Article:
By: Loehman, Edna T.; Nelson, Carl H.
For production risk with identified physical causes, the nature of risk, production characteristics, risk preference, and prices determine optimal input use. Here, a two-way classification for pairs of inputs - each input as being risk increasing or decreasing and pairs as being risk substitutes or complements - provides sufficient conditions to determine how risk aversion should affect input use. Unlike the Sandmo price risk averse firm may produce more expected output and use more inputs than a risk neutral firm. Sufficient conditions to determine types for pairs of inputs are also related to properties of the production function.
This section includes: Editor's Report for 1992-93; Reviewers, July 1992-June 1993; WAEA 1992 Award Winners; Past Presidents, Western Agricultural Economics Association 1927-93; Past Editors, Western Journal of Agricultural Economics, 1977-91; Guidelines for Submitting Manuscripts; Membership Information; Back Cover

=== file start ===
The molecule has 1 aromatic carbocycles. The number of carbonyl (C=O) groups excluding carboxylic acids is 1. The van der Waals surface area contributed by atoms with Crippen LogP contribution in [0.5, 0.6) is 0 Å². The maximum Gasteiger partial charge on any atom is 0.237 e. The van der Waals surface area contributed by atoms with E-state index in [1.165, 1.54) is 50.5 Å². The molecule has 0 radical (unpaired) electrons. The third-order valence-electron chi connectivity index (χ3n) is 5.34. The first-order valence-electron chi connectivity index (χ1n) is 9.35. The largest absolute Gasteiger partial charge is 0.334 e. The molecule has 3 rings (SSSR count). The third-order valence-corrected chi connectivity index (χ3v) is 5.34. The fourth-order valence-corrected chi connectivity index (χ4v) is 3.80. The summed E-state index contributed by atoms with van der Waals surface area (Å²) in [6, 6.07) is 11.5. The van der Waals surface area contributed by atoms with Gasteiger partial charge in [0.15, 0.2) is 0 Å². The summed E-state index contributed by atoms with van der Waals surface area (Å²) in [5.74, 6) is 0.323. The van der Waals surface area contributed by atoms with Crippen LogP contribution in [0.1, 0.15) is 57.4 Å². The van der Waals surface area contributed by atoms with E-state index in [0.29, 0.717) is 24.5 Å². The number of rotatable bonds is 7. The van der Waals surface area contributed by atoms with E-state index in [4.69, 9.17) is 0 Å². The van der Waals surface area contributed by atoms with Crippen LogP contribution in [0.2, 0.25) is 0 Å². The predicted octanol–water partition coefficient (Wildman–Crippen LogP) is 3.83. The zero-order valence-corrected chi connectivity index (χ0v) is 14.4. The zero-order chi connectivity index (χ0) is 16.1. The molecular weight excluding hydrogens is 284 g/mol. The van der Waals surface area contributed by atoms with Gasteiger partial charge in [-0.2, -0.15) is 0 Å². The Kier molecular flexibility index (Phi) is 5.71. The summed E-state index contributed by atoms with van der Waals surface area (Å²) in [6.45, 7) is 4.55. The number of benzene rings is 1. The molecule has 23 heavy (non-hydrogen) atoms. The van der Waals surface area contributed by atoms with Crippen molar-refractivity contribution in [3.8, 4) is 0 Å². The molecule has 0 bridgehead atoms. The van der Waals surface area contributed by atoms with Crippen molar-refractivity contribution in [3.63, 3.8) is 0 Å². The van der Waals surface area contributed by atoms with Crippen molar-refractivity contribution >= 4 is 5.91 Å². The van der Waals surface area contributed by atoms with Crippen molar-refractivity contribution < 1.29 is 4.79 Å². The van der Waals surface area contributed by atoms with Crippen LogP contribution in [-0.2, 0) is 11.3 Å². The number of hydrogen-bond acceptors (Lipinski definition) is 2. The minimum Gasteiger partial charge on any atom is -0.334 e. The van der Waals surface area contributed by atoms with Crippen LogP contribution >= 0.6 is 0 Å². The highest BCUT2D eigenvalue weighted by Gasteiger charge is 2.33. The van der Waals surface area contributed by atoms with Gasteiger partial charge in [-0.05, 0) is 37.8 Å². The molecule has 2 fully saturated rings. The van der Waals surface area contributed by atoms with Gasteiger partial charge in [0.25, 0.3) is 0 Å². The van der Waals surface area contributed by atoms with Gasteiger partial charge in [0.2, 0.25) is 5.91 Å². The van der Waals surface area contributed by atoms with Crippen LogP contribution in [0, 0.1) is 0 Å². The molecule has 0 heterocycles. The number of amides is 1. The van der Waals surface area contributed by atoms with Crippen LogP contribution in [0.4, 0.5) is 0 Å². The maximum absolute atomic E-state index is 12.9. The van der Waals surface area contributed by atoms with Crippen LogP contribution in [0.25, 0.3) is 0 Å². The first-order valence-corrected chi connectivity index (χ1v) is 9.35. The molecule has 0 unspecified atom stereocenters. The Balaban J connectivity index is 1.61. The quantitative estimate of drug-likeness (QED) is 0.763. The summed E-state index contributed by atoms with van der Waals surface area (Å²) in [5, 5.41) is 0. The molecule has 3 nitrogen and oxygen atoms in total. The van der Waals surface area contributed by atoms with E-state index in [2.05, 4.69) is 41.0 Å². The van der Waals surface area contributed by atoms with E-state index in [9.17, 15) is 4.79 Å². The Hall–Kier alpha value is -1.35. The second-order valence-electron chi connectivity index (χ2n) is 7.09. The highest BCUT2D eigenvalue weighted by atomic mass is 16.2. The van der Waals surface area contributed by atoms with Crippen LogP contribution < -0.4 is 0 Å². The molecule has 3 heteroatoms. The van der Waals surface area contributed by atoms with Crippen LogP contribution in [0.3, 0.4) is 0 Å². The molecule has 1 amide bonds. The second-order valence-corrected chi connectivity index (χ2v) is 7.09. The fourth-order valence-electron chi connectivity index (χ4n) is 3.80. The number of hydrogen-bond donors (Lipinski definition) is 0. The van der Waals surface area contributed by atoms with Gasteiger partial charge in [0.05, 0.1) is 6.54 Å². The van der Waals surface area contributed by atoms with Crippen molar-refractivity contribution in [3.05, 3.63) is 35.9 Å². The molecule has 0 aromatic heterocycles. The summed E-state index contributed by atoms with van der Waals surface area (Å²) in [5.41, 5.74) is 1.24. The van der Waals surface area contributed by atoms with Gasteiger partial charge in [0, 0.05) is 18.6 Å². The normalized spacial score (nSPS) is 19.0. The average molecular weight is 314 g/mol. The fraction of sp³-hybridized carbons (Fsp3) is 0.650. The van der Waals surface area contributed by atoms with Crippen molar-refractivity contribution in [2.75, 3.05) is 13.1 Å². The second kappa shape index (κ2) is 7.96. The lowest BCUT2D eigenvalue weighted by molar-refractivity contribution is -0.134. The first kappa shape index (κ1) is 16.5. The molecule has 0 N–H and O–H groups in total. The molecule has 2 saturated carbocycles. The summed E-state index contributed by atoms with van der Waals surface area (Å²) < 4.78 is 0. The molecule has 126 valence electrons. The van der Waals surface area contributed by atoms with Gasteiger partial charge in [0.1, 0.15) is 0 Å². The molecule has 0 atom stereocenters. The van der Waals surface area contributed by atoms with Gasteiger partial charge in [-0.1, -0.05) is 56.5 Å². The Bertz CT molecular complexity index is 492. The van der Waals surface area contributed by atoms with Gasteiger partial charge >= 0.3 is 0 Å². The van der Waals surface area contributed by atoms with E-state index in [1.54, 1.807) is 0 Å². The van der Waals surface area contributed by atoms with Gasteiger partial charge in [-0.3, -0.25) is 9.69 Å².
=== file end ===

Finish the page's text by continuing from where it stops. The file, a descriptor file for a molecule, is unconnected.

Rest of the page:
By: Kesavan, T.; Aradhyula, Satheesh V.; Johnson, Stanley R.
This study uses an error correction model (ECM) to investigate dynamics in farm-retail price relationships. The ECM is a more general method of incorporating dynamics and the long-run, steady-state relationships between farm and retail prices than has been used to data. Monthly data for beef and pork are used to test the time-series properties for the ECM specification. The model is extended to study price volatility through the generalized autoregressive conditional heteroskedasticity (GARCH) process. Accommodation of the GARCH process provides a useful way of analyzing both mean and variance effects of policy or market structure changes.
By: Moschini, GianCarlo; Vissa, Anuradha